Sustainability is steadily becoming a mainstream consideration for the majority of organisations worldwide. Increasing public awareness provoked by the effects of climate change, coupled with a strengthening collective social conscience, means that boards cannot afford to be on the back foot where environmental and social governance are concerned. In an era that values transparency and accountability higher than ever before, stakeholders are scrutinising corporate performance in areas far broader than profit and loss. They want evidence of an ethical, responsible approach to business and are quick to condemn businesses that break moral trust with society.
Forward-thinking organisations are recognising the shifting sustainability paradigm and discovering that discharging their responsibilities as corporate citizens can also deliver commercial and operational benefits. Weaving sustainability through the heart of the organisation can, according to Morgan Stanley, help the organisation perform better, engage better with employees and shareholders, and position itself to better navigate the uncertain waters of global business. Success in harnessing the benefits of a sustainable approach to business is inextricably linked with corporate governance, and this is where the boardroom faces the challenge of ensuring that sustainability is led from the top.
1. Risk and reward – the compelling drivers of sustainable governance
In launching its ground-breaking “Plan A” environmental strategy in 2007, multinational retailer Marks & Spencer underlined both the strength of its commitment to sustainability and our finite opportunity to address environmental challenges with the statement: “Plan A, Because There Is No Plan B.”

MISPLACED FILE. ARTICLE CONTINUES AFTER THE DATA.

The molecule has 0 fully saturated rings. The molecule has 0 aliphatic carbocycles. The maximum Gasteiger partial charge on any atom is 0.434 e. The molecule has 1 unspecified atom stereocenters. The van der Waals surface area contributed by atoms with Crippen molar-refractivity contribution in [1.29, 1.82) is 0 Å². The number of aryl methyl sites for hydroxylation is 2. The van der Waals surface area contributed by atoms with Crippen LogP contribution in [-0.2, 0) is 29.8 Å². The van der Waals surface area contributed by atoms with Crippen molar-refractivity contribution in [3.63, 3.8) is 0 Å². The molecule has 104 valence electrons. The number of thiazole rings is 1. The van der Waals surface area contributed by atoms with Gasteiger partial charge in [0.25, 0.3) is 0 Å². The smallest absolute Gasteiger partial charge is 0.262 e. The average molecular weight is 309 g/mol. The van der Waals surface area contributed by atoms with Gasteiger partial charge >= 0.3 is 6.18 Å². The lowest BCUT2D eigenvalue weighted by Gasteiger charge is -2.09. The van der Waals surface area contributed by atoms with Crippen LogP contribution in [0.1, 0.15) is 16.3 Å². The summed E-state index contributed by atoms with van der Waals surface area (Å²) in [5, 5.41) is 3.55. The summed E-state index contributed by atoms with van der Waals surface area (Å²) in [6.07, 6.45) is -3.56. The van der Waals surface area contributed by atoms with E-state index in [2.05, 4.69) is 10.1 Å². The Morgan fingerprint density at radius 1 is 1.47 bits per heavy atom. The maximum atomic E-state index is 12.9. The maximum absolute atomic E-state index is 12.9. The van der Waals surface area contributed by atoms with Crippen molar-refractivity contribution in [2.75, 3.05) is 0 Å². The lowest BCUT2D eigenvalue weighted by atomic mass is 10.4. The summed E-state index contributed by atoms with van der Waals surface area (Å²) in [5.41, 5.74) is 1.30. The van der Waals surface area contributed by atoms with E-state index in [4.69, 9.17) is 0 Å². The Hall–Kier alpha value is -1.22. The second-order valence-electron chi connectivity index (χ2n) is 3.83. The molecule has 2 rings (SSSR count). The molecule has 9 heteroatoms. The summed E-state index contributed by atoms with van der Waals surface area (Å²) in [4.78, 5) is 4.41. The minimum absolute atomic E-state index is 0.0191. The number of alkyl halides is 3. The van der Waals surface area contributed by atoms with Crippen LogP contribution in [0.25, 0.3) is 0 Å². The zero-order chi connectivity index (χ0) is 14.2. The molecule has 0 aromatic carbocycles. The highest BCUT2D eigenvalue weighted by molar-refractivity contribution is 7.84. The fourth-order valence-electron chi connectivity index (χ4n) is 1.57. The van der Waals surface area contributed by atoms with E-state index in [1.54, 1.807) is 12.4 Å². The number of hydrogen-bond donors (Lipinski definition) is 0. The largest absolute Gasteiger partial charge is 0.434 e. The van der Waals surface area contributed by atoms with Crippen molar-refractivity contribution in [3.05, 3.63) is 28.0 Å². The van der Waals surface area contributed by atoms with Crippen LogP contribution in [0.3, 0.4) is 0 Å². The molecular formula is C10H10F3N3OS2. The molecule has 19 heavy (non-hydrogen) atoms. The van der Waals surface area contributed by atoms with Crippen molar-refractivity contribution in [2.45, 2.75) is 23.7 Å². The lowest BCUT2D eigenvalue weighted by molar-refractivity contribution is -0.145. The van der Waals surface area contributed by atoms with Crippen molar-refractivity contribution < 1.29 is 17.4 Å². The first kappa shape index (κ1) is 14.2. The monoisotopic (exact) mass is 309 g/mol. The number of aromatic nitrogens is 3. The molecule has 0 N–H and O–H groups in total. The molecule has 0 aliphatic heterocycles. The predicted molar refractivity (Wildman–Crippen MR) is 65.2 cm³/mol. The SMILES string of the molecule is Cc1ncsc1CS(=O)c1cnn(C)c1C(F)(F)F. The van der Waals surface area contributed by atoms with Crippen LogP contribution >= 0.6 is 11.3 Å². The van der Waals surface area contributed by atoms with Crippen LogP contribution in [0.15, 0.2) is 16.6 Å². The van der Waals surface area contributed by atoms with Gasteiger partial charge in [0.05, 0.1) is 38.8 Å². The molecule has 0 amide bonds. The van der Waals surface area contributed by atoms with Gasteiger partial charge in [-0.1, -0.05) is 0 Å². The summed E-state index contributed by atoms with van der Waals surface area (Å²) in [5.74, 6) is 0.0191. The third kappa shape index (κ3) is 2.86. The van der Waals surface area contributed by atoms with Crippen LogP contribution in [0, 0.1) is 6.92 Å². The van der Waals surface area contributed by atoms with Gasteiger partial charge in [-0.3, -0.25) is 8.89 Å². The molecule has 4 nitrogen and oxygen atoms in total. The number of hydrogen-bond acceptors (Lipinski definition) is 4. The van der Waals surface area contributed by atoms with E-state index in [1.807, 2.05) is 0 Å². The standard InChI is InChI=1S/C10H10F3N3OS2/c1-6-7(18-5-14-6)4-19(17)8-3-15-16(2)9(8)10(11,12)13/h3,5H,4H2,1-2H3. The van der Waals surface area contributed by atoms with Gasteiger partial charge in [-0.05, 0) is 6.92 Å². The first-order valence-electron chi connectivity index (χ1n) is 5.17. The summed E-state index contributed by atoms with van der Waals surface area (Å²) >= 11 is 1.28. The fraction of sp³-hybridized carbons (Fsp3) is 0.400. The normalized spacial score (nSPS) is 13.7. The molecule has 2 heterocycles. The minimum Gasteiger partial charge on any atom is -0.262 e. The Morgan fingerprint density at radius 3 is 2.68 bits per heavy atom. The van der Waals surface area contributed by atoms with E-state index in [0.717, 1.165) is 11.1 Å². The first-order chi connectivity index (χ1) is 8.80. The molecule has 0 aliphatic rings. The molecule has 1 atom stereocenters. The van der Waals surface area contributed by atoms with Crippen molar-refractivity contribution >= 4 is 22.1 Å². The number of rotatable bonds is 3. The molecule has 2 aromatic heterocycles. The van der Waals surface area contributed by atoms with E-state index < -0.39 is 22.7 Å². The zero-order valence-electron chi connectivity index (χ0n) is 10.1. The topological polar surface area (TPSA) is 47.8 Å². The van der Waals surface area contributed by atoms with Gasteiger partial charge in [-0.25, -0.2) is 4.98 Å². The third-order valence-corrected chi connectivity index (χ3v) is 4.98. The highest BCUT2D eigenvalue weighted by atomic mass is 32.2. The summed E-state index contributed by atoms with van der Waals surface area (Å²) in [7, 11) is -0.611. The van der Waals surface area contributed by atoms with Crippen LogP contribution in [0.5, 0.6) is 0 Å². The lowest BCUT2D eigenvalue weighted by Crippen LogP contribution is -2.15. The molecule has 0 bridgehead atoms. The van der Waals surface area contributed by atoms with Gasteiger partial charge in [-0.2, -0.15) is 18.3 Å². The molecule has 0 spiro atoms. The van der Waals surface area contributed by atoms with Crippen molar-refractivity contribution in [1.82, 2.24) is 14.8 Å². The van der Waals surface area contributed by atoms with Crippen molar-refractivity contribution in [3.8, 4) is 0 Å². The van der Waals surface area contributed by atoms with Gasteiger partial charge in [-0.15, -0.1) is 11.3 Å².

For boards, the relevance of this sentiment has been emphasised in the 11 years since Plan A was launched, as the material impact of climate change on business risk has become clear. Organisations must now factor in the impact of environmental events from tsunamis to tornadoes, from floods to famine, on their operations, supply chains and objectives. As corporate sustainability non-profit organisation Ceres puts it: “Where sustainability is material to a company, boards have a ﬁduciary responsibility to act.” It is logical for boards to consider not only the potential risk and risk mitigation of these events, but also the way that corporate actions might help to address the causes and, in so doing, prevent that risk from escalating.
Attracting investment and satisfying shareholders is another reward for strong environmental and social governance. Increasingly, investors are putting their money where their morals are. A recent example reported in the FT saw investor BlackRock write to its portfolio investors stating that “to prosper over time, every company must not only deliver financial performance, but also show how it makes a positive contribution to society.” This is just one recent example of traditionally finance-oriented businesses diversifying their interests into the wider corporate responsibility field.
Early adopters of sustainable business practices have long known the performance benefits that derive from aligning sustainability and business objectives. Multinational Kyocera Corporation was the first Japanese company to sign on to a formal environmental charter and, as a result of its sustainable approach, developed products that not only reduced waste but also cut costs for consumers. The result was amplified into a highly successful line of business and a credible and enduring reputation for authentic environmental responsibility.